They ran voice actor bloopers around this point. Afterwards, someone asked Steve how he chose how to screw up a line, and he replied that, “I screw them all up” just to be sure.
The panel was asked how they developed the voices for their characters. Hebert said that some of that was obvious (make sure a 12-year old doesn’t sound like Darth Vader), and that the first recording session usually lasts a bit longer than usual to get the voice and the attitude right. Blum said that his approach was highly atypical for him, since normally his first takes are straight, but that he did a really crazy, out-there read the first time out and was surprised when he was told, “Great. Let’s use that.”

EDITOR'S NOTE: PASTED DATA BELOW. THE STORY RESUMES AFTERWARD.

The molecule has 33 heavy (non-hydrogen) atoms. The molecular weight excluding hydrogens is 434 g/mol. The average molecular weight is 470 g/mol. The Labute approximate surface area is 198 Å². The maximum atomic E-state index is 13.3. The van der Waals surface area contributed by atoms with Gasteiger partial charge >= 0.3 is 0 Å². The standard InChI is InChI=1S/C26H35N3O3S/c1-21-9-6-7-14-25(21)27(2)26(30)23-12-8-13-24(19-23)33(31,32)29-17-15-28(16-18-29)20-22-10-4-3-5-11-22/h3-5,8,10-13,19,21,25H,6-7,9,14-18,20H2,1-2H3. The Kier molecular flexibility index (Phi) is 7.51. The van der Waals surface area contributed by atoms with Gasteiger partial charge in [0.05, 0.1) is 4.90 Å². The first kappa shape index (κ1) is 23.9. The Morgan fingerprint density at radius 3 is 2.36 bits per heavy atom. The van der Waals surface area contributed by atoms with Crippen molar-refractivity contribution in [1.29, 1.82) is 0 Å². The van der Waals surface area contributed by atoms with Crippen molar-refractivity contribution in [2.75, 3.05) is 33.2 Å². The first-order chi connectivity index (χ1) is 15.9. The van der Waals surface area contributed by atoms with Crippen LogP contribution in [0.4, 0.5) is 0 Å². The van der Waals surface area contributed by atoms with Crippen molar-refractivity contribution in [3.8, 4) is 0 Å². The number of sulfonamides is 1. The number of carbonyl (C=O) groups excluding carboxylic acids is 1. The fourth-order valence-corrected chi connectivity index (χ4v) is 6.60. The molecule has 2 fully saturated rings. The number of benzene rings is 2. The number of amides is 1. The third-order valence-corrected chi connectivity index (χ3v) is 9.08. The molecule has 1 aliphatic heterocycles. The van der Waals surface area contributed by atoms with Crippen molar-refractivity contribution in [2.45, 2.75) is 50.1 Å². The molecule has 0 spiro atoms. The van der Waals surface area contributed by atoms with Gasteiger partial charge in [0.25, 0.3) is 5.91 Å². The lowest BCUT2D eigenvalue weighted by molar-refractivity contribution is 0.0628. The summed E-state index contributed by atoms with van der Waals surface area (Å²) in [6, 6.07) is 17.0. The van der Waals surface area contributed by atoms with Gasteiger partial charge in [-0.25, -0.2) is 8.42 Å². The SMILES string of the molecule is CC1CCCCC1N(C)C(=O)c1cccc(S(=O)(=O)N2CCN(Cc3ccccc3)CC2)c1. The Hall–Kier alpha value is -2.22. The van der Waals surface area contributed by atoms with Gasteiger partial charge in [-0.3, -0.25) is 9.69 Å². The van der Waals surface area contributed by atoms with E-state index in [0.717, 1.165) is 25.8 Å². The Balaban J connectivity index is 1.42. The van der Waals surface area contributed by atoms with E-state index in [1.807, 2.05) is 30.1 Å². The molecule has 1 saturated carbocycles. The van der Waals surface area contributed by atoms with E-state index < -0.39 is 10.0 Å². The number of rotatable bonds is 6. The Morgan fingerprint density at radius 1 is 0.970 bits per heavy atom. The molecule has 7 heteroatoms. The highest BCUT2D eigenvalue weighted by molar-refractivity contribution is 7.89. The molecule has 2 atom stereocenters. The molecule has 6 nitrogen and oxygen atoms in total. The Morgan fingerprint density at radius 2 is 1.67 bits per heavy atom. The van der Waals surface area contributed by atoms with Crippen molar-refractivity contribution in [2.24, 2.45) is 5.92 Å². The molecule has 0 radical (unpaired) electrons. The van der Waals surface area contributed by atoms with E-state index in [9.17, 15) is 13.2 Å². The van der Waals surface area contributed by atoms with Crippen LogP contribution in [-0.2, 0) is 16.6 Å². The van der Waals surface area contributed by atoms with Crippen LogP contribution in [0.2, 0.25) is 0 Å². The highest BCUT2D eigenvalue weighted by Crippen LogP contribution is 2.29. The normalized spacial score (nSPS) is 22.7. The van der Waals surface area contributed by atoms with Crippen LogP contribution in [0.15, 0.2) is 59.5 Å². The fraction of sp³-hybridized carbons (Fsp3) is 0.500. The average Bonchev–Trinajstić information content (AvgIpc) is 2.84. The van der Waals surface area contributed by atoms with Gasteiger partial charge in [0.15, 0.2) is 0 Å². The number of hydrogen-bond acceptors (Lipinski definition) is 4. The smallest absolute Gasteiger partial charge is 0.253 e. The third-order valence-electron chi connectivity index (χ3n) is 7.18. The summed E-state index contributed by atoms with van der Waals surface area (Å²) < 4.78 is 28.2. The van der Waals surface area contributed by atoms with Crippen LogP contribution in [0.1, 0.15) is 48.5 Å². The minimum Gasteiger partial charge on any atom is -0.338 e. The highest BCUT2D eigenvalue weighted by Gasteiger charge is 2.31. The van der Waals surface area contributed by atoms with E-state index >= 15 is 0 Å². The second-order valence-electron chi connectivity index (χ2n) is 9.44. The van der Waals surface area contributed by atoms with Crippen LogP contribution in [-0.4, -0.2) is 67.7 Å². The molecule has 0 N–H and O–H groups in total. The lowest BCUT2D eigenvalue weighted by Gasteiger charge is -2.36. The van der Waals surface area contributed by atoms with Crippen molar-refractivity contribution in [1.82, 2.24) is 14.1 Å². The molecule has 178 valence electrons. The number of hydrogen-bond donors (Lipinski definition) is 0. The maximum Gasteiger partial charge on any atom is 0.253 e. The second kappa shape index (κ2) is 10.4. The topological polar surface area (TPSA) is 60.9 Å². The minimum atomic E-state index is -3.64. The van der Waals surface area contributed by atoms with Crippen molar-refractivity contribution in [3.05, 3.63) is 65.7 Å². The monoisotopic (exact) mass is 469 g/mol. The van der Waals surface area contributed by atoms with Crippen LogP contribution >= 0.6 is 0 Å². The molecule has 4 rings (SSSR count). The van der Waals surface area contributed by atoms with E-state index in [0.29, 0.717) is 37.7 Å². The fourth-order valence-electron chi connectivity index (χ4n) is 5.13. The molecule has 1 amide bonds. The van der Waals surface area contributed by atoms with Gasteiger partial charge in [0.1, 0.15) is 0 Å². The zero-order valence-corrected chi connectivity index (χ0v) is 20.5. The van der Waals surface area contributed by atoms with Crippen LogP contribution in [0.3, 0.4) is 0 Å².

A perennial question at any panel with voice actors is about breaking in the business, and this panel’s version came as someone asked if anime companies ever pull voice actors off the street. Oliver said that they almost never get non-professionals in the recording booth because anime recording is acting, but also has a technical aspect to match lip flaps. He added that some people sound great in real life, but fall apart in a voice-acting booth.